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Translating Huck Finn





RoughitforGreen247
I recently was reading an article that mentioned in passing a person having translated The Adventures of Huckleberry Finn into German, or maybe Swedish. This set me to thinking. How do you translate something with its roots set so deep in the English language. Has anyone here read a translated version of the book? Does the translator imagine how the speakers would pronounce the words in the other language, or would the translator use a comparable dialect from his native lands? And what of the grammar differences? How does one translate grammatical inaccuracies between various structures of speech? Well, I was just curious. If anybody has seen this, I'd be very interested to hear how it was done. Thanks - Roughit
Afaceinthematrix
Good point. Now you have me wondering. The book has language with roots from the deep south, especially the excessive use of the "N" word and the Negro dialect that is used. I don't see how it could easily been translated.
matliw
Translation is a difficult task as I know from my experience. And translating literature is the toughest of all (especially this kind of lit that's called poetry Wink). There are however certain strategies to do so. It's virtually impossible to make a 1:1 translation of lit.
But certainly depends on the problems you deal with in translation. In Huck Finn you mentioned regional dialects. If you think of translating dialects its impossible to show how it really looks like because of the obvious differences in phonology. Syntactic structures are easier to present (methinks) but still it depends on the target language. English as far as I know is a germanic language so structurally its gonna be easier i think, however there comes phonology and can't do much about it - especially with dialects.
There are tons of books on theory of translation. Try looking around, it may give you some good ideas.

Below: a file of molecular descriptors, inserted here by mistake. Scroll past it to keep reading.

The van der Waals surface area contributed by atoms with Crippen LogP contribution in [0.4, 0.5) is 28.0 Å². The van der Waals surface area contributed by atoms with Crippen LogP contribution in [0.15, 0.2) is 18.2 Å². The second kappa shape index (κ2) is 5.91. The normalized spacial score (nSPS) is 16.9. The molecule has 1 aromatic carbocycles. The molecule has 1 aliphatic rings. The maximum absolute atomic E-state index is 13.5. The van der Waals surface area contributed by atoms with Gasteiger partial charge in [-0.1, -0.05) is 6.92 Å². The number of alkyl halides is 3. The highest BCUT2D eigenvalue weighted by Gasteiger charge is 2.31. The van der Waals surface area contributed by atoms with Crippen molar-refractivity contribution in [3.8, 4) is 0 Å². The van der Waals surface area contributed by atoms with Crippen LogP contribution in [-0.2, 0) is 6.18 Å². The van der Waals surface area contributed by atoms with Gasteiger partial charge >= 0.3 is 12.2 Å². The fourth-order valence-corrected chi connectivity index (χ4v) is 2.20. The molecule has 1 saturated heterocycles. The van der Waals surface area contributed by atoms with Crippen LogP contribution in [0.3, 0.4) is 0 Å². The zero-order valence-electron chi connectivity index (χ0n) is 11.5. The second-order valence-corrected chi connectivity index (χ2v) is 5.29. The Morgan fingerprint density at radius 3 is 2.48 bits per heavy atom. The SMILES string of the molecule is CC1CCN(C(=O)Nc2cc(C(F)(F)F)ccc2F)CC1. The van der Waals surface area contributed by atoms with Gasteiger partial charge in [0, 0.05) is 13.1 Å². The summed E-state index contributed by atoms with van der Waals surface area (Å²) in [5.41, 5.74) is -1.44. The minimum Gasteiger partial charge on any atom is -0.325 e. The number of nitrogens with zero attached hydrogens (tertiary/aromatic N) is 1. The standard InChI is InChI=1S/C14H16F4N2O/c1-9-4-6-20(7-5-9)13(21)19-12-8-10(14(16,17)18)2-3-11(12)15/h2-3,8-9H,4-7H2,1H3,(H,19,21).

TurtleShell
Yes, I'm not very familiar with how translations work, but I would imagine that a work like Huck Finn would really suffer in any translation.

Works by Mark Twain like huck finn were ground breaking because of the attempt he made to capture the real language of the various people--educated and uneducated--in the south at the time. It also deals with issues that were controversial and sensitive in the US at that time, but which I think would seem less relevant to people living outside the US now. It's a good story anyway, but translating it into German or French just seems like a tedious waste of time, given the obstacles.
lyddi8
A couple of years ago, i read "perfume" by patrick suskind. I believe it was originally written in german-- i don't understand german-- however, the translator did a great job, because it is one of the most brilliantly written books i have come across.
TurtleShell
Recently I found a book of poems by Catullus on my bookshelf. The translations were by Peter Whigham. I researched it a little online and have discovered that the translations were not particularly accurate...Whigham took a lot of arty liberties with the original text...but the poetry was SO beautiful! I like to think it captured the original attitude of the texts.
ddukki
Do Germans have a country-style way of talking? I know Koreans have Saturi ...
megsomean2011
I recently read 'Gone with the Wind' and I'm also taking American History I. I'm really interested in the Old South/Deep South slang/dialect. Does anyone know of a generator where you can translate words to Deep South dialect? That would be awesome! Very Happy
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